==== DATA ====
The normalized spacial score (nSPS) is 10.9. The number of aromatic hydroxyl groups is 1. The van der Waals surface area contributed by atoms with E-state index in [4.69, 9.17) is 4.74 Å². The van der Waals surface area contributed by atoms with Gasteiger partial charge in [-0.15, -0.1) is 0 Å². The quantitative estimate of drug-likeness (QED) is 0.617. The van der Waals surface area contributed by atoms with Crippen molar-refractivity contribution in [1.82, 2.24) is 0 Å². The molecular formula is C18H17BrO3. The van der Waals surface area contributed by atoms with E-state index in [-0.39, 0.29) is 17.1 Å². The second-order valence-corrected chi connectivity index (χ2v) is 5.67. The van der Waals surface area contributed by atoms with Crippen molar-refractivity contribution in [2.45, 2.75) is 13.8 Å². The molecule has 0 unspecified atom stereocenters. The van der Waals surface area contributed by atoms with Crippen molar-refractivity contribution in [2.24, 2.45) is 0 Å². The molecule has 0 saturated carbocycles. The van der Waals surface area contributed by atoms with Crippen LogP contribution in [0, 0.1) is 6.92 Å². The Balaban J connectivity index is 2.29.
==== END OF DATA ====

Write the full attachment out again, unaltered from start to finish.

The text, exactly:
The normalized spacial score (nSPS) is 10.9. The number of aromatic hydroxyl groups is 1. The van der Waals surface area contributed by atoms with E-state index in [4.69, 9.17) is 4.74 Å². The van der Waals surface area contributed by atoms with Gasteiger partial charge in [-0.15, -0.1) is 0 Å². The quantitative estimate of drug-likeness (QED) is 0.617. The van der Waals surface area contributed by atoms with Crippen molar-refractivity contribution in [1.82, 2.24) is 0 Å². The molecular formula is C18H17BrO3. The van der Waals surface area contributed by atoms with E-state index in [-0.39, 0.29) is 17.1 Å². The second-order valence-corrected chi connectivity index (χ2v) is 5.67. The van der Waals surface area contributed by atoms with Crippen molar-refractivity contribution in [2.45, 2.75) is 13.8 Å². The molecule has 0 unspecified atom stereocenters. The van der Waals surface area contributed by atoms with Crippen molar-refractivity contribution in [2.24, 2.45) is 0 Å². The molecule has 0 saturated carbocycles. The van der Waals surface area contributed by atoms with Crippen LogP contribution in [0, 0.1) is 6.92 Å². The Balaban J connectivity index is 2.29.